He makes sore, and bindeth up: he wounds, and his hands make whole. He shall deliver thee in six troubles: yea, in seven there shall no evil touch thee. [Now this is a, a method of their, their poetry. We get this quite a bit in the Proverbs, “Six things doth God hate, yea, seven are an abomination unto Him. In two things, and yea, in three…”, and so it is really referring to sort of an indefinite number.] In famine he will redeem you from death: in war from the power of the sword. Thou shalt be hid from the scourge of the tongue: neither shalt thou be afraid of destruction when it comes. At destruction and famine thou shalt laugh: [And these words here are different from those above. “Destruction, and famine”, is dirt here. “Thou shalt laugh.”] neither shalt thou be afraid of the beasts of the earth. [“God delivers.”] Thou shalt be in league with the stones of the field: and the beasts of the field shall be at peace with you. And thou shalt know that your tabernacle shall be in peace; [Or your dwelling place.] and thou shalt visit thy habitation, and shall not sin. Thou shall know also that your seed shall be great, and your offspring as the grass of the earth. [The grass of the earth being a phrase like the, sands of the sea. It’s sort of the blades of grass, innumerable number.] Thou shalt come to thy grave in full age, like a shock of corn cometh in his season. Lo this, we have searched it, and so it is; hear it, and know it for you good (5:18-27).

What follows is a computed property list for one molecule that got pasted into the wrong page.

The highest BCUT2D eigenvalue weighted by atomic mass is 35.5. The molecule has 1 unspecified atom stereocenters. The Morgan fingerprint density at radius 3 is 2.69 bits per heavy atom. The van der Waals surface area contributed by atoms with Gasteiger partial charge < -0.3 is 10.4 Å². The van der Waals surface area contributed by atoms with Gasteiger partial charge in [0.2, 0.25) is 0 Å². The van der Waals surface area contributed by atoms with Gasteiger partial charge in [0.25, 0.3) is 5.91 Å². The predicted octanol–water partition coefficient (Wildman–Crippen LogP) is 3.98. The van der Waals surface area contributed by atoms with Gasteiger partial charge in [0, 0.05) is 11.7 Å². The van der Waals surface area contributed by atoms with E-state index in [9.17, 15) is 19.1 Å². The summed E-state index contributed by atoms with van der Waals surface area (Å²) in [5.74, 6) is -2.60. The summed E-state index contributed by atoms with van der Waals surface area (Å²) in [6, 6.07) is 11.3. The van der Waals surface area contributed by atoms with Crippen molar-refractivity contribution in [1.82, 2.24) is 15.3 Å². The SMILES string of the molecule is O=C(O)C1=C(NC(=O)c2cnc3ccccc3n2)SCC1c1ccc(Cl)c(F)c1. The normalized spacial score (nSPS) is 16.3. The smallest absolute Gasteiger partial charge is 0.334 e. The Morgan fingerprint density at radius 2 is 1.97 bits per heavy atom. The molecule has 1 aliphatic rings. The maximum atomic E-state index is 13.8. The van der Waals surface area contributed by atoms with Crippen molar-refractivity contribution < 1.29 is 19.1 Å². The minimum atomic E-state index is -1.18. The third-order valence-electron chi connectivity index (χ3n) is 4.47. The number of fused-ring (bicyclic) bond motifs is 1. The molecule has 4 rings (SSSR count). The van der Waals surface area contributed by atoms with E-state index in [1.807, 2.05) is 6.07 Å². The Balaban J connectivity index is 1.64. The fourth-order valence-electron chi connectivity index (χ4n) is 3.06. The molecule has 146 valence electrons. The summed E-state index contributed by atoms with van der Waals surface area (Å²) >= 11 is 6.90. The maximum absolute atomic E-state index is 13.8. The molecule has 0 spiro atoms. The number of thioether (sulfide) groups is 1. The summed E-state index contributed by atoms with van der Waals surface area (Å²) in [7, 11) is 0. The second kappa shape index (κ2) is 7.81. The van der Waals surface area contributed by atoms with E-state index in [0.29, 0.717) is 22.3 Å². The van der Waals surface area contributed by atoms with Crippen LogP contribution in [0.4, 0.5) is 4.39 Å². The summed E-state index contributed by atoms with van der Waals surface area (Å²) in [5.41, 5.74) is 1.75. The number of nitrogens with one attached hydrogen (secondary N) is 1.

“Okay Job just listen to this now.”
But Job answered and said, [Now Job is responding to Eliphaz. This is his response.] Oh that my grief were thoroughly weighed, and my calamities were laid in the balances together! For now it would be heavier than the sand of the sea: therefore my words are swallowed up (6:1-3).
“If you would weigh, if you’d put in the balances, on the one side, my grief and my sorrow, and on the other side of the balances, you would put all of the sand of the sea, my grief and sorrows are so great, they would outweigh all of the sand of the sea.” I mean this guy’s calamities are pretty tough!
For the arrows of the Almighty are within me, [“God has smitten me.” He’s blaming God for the calamities that he is experiencing. “The arrows of the Almighty are within me.”] and the poison whereof drinks up my spirit: [Now in those days, poison arrows were sort of like gas warfare today. They were outlawed by the league of nations convention in Geneva, but not all of the nations abided by the ban. It uh, in the time of Job, the Sidonians were known to use poison arrows in their warfare. So he says, “The poison of these arrows, the arrows of the Almighty, drinks up my spirit”,] and the terrors of God do set themselves in array against me. Doth a wild ass bray when he has grass? or loweth the ox over his fodder (6:4-5)?